Every day, we hear from people whose lives have been forever changed by a terminal illness and how their often heartbreaking experiences have motivated them to advocate for death with dignity. These are the latest stories we've featured, from California, Maine, and New York.
Chris Cooper's wife, Jenn, died of metastatic breast cancer in 2016 at age 34. Inspired by Jenn's willingness to share her story, Chris started the blog Coffee with Coop, and wrote the memoir From Hell to Happiness. We asked Chris about how the book contributed to his own healing process.
Every day, we hear from people whose lives have been forever changed by a terminal illness and how their often heartbreaking experiences have motivated them to advocate for Death with Dignity. These are the latest stories we've featured, from California, Maine, Missouri, and Ohio.
"With one stroke of his pen, Riverside Judge Daniel A. Ottolia callously struck out at California's terminally-ill patients in a cruel way," writes Deborah Ziegler in response to the May 15 ruling nullifying the End of Life Option Act.
One of the defining characteristics of Death with Dignity supporters is their inspiring level of engagement with the world around them and their steadfast commitment to social justice. Joanne Busiel is no exception.
We were deeply saddened to learn of the death today of Eva Thompson, a steadfast advocate for Death with Dignity legislation in her home state of Maine. She was 58.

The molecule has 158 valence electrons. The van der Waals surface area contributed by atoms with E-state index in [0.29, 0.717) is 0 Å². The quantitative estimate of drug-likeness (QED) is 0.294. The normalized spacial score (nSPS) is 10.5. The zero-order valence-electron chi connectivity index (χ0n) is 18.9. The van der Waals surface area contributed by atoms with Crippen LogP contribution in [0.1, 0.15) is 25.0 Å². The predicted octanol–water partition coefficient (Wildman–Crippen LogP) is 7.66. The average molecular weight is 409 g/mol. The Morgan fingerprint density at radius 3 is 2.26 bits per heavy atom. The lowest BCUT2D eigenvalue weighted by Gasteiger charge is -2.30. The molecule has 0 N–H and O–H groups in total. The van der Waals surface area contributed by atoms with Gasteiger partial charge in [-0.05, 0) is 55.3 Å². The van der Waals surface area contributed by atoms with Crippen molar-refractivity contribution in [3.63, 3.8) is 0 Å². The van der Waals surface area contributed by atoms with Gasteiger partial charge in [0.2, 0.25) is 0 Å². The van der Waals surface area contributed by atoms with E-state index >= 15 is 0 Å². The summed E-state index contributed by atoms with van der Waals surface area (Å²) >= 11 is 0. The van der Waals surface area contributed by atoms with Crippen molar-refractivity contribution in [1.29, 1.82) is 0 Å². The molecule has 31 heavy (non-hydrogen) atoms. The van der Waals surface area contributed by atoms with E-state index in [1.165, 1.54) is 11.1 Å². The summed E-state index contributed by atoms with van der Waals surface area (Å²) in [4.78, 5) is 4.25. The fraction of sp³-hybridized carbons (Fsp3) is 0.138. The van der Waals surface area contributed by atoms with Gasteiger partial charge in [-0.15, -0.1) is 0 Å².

Brittany knew that she would not live to see the results of her advocacy, and she called on me to carry it on in her name. I am more committed than ever to working with the Death with Dignity National Center in order to continue the important task they started so long ago when they drafted and campaigned for the passage of the law Brittany used.
Val Lovelace believes that all individuals deserve the chance to have a peaceful, humane death that accords with their wishes and values. To start a conversation in her home state of Maine, she founded It’s My Death, a nonprofit dedicated to “providing services and education to people who wish to actively explore the meaning of life through embracing the certainty of death.”
Unlike many advocates, Ed Tiryakian's passion does not arise from a personal experience but from his fundamental belief in “personal liberty and choice.”
Cindy Merrill considers herself an unlikely activist, with no illusions about the uphill battle for death with dignity in Texas.